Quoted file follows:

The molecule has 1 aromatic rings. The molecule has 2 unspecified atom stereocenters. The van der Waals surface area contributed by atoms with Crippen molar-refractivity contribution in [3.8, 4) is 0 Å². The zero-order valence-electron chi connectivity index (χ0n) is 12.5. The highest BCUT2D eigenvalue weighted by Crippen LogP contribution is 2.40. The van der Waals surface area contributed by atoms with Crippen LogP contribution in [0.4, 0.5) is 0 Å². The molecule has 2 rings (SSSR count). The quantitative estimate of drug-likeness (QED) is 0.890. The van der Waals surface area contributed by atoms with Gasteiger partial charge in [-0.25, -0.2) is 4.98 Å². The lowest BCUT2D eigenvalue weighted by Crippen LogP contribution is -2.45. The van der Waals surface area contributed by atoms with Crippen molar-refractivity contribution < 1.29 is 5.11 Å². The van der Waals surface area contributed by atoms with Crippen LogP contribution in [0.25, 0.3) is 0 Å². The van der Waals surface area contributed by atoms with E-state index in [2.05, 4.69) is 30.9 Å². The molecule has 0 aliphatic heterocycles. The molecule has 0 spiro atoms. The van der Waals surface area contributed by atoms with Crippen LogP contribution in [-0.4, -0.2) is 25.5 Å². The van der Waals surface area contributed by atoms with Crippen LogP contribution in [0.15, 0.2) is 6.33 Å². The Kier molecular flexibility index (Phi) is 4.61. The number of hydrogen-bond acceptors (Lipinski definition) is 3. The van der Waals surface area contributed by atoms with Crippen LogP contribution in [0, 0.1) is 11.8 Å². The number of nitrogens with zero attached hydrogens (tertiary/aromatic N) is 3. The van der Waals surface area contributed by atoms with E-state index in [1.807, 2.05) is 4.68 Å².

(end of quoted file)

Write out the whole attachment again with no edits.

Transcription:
The molecule has 1 aromatic rings. The molecule has 2 unspecified atom stereocenters. The van der Waals surface area contributed by atoms with Crippen molar-refractivity contribution in [3.8, 4) is 0 Å². The zero-order valence-electron chi connectivity index (χ0n) is 12.5. The highest BCUT2D eigenvalue weighted by Crippen LogP contribution is 2.40. The van der Waals surface area contributed by atoms with Crippen LogP contribution in [0.4, 0.5) is 0 Å². The molecule has 2 rings (SSSR count). The quantitative estimate of drug-likeness (QED) is 0.890. The van der Waals surface area contributed by atoms with Gasteiger partial charge in [-0.25, -0.2) is 4.98 Å². The lowest BCUT2D eigenvalue weighted by Crippen LogP contribution is -2.45. The van der Waals surface area contributed by atoms with Crippen molar-refractivity contribution < 1.29 is 5.11 Å². The van der Waals surface area contributed by atoms with Crippen LogP contribution in [0.25, 0.3) is 0 Å². The van der Waals surface area contributed by atoms with E-state index in [2.05, 4.69) is 30.9 Å². The molecule has 0 aliphatic heterocycles. The molecule has 0 spiro atoms. The van der Waals surface area contributed by atoms with Crippen LogP contribution in [-0.4, -0.2) is 25.5 Å². The van der Waals surface area contributed by atoms with Crippen LogP contribution in [0.15, 0.2) is 6.33 Å². The Kier molecular flexibility index (Phi) is 4.61. The number of hydrogen-bond acceptors (Lipinski definition) is 3. The van der Waals surface area contributed by atoms with Crippen LogP contribution in [0, 0.1) is 11.8 Å². The number of nitrogens with zero attached hydrogens (tertiary/aromatic N) is 3. The van der Waals surface area contributed by atoms with E-state index in [1.807, 2.05) is 4.68 Å².